Gotta go – dogs and lawns

Many gardeners are concerned about dogs and lawns and dogs doing damage to other plants.

While it’s true that dog urine can be damaging to grass, as well as shrubs and perennials, there’s a lot of mythology on this topic, according to Cheryl S. Smith, author of Dog Friendly Gardens – Garden Friendly Dogs (Dogwise Publishing, 2004).

Smith points out there’s no truth to the belief that female dog urine causes more damage to lawns because it’s more caustic.

Females dogs and lawns

Female dogs get blamed for spots in the lawn more often, because they tend to empty their bladders in one go on the lawn, whereas males like to spread it around and pee on things other than the grass.

The damage done by dog urine on lawns and other ornamental plants is caused by excess nitrogen in one spot, and that “burns” plants.

If you could spray water consistently every time wherever there is dog urine on the grass, the problem would go away, and the diluted nitrogen would actually green up your lawn.

Changing a dog’s diet by adding tomato juice or salt, or even putting baking soda into drinking water, won’t solve the problem and won’t benefit your lawn.

Excess salt is just as bad for our canine friends as it is for us. In fact, such “remedies” may increase your dog’s risk of bladder disease and other serious health problems.

Dogs and Lawns – how to avoid problems

dogs and gardens

My dog Toby relaxing on the lawn

You can avoid spots on the lawn and burning of plants by training your dog to go potty in a particular part of the yard.

Choose a spot away from your favorite outdoor living spot.

It isn’t much harder to train than it is to housetrain in the first place. Like all training, it requires time, patience and persistence early on.

It is more likely to be successful if you do the training when you first get your dog or puppy, and you’re going to be with him or her full time for at least a week or more.

I’ve done this successfully with my own dog, Toby,(above). Now, whenever he starts to lift his leg where I don’t want him to, I say “not there” and move quickly towards the designated spot, and 99 percent of the time he gets it.

To avoid problems, I always make sure he goes straight to the peeing area whenever we go outside. After he goes, he’s allowed to play on the lawn and hang around the plants I want to protect.

Dogs and lawns – Training tips:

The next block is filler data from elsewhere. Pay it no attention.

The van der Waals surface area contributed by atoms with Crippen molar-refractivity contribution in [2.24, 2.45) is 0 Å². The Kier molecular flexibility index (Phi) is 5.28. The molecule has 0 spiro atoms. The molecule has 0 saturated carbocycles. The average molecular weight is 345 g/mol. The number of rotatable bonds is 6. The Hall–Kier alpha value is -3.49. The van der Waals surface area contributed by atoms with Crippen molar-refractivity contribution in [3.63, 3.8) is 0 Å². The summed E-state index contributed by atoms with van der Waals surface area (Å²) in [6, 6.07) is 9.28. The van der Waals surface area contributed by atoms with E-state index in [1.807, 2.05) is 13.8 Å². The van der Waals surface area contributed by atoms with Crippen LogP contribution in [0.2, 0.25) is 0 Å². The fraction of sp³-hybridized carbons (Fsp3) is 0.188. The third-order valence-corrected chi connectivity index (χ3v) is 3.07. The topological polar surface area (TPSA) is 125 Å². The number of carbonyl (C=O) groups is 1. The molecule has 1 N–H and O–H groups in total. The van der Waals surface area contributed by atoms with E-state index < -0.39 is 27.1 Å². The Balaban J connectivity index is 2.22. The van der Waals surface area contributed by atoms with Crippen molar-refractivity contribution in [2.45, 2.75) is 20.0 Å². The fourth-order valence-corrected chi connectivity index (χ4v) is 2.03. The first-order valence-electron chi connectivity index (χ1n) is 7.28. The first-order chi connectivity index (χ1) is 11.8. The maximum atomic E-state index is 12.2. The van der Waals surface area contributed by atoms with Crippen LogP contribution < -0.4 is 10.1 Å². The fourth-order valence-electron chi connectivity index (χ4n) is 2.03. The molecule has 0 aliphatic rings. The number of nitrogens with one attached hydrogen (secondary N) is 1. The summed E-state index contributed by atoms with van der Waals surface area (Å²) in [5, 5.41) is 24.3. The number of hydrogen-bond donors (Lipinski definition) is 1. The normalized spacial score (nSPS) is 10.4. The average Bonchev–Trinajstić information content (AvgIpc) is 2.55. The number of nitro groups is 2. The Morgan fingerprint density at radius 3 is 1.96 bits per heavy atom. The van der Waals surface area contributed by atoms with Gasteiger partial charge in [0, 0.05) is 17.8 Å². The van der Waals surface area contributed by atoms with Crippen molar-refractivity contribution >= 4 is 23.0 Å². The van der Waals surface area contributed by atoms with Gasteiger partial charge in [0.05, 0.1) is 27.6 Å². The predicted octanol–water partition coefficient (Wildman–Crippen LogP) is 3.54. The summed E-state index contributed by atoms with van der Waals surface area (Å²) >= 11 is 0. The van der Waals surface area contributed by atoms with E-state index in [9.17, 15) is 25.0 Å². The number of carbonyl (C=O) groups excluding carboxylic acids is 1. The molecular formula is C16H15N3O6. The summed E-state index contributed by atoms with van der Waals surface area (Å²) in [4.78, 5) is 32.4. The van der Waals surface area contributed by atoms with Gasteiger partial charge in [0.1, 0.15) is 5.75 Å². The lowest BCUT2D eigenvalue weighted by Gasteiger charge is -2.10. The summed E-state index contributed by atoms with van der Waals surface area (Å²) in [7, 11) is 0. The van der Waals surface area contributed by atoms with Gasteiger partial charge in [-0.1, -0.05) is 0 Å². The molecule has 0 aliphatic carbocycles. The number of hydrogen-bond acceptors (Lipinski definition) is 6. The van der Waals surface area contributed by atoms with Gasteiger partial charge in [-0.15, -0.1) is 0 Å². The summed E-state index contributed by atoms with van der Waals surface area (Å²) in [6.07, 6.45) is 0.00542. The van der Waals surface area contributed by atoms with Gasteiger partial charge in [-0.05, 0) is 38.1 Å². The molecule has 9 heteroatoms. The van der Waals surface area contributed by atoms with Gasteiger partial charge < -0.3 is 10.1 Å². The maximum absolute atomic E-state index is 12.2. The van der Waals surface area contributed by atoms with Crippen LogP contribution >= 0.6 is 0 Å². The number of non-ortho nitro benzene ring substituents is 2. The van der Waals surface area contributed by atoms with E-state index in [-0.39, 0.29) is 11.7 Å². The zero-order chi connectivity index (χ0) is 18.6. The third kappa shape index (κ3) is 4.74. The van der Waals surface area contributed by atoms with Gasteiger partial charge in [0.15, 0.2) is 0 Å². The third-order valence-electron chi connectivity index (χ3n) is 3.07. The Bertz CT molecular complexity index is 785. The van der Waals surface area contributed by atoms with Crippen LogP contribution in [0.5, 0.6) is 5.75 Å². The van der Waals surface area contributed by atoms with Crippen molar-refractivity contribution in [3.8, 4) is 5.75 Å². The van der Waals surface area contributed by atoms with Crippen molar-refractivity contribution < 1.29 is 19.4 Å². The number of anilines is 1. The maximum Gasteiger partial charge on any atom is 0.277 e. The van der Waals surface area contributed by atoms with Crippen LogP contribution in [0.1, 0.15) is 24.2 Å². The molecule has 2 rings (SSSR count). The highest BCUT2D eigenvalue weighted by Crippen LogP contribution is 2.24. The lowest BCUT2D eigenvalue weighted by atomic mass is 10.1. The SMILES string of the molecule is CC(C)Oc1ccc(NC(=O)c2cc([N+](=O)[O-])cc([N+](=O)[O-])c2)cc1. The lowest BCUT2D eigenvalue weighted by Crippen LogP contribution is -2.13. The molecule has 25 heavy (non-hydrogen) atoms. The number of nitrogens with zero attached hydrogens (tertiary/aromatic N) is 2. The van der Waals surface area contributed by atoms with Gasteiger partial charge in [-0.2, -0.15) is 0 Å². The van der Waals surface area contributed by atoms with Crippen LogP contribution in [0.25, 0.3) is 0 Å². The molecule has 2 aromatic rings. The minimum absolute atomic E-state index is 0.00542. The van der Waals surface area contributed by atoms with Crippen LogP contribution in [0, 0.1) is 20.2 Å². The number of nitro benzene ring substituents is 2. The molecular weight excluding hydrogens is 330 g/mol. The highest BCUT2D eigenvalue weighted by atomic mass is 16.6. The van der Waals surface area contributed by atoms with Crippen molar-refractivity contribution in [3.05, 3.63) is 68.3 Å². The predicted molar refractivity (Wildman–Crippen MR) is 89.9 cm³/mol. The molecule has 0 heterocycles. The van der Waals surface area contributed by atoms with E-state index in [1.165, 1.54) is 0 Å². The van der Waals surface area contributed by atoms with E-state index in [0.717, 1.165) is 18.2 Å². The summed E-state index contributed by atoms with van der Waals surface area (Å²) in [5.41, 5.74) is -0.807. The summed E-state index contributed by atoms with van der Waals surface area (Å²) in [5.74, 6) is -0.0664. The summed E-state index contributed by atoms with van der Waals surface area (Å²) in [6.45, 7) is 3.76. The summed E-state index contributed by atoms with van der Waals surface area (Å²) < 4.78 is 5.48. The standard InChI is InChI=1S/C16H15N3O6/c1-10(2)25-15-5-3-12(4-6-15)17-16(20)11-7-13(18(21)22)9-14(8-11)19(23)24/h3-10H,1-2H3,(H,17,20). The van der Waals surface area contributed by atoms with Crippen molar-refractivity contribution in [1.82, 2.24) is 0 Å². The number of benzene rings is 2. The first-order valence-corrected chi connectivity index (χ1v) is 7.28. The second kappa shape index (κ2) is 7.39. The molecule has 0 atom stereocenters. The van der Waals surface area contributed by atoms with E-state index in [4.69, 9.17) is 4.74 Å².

When it’s time for a bathroom break, take the dog to the yard on a lead.

Go straight to the designated spot, and use a phrase such as “go pee” or “do your business.” If your dog is successful, praise lavishly and give a food treat, play break or walk as a reward.

If the dog doesn’t eliminate within a couple of minutes, take him or her back indoors and confine for 20 minutes to half an hour, and then try again.

After a week or two, try it off-leash. If you’ve been successful, you dog will head right for the correct spot. If not, continue to work with the lead.

Your dog might backslide, so be prepared to go outside with him or her until the habit is fully established. However, if your dog slips up, don’t punish or make a big deal of it. Just dilute the urine with a watering can or the hose. Then try the lead again for a few more times until your pet gets it.

Dogs and lawns: Garden care tips:

  • Try creating a special potty area with wood chips, or pea gravel as a surface, and screen it from view with a trellis fence or informal grouping of shrubs. Dogs tend to want to do their toilet on an absorbent surface.
  • Male dogs respond well to a “lift-your-leg” post in the ground, which helps prevent damage to shrubs and young trees.
  • When it comes to dogs and lawns, clean up often. Remove poop and run a sprinkler occasionally to wash away odors and dog urine on lawns. A dog will start avoiding the toilet area if it’s filthy. As for gardeners, there’s nothing worse than having to clean up a winter’s worth of dog droppings in early spring.
  • Put dog feces in the garbage, or flush down the toilet. Don’t add to your compost pile, as it could contain worm eggs or other hazards. Have your dog’s stools checked for worms when you see your vet.
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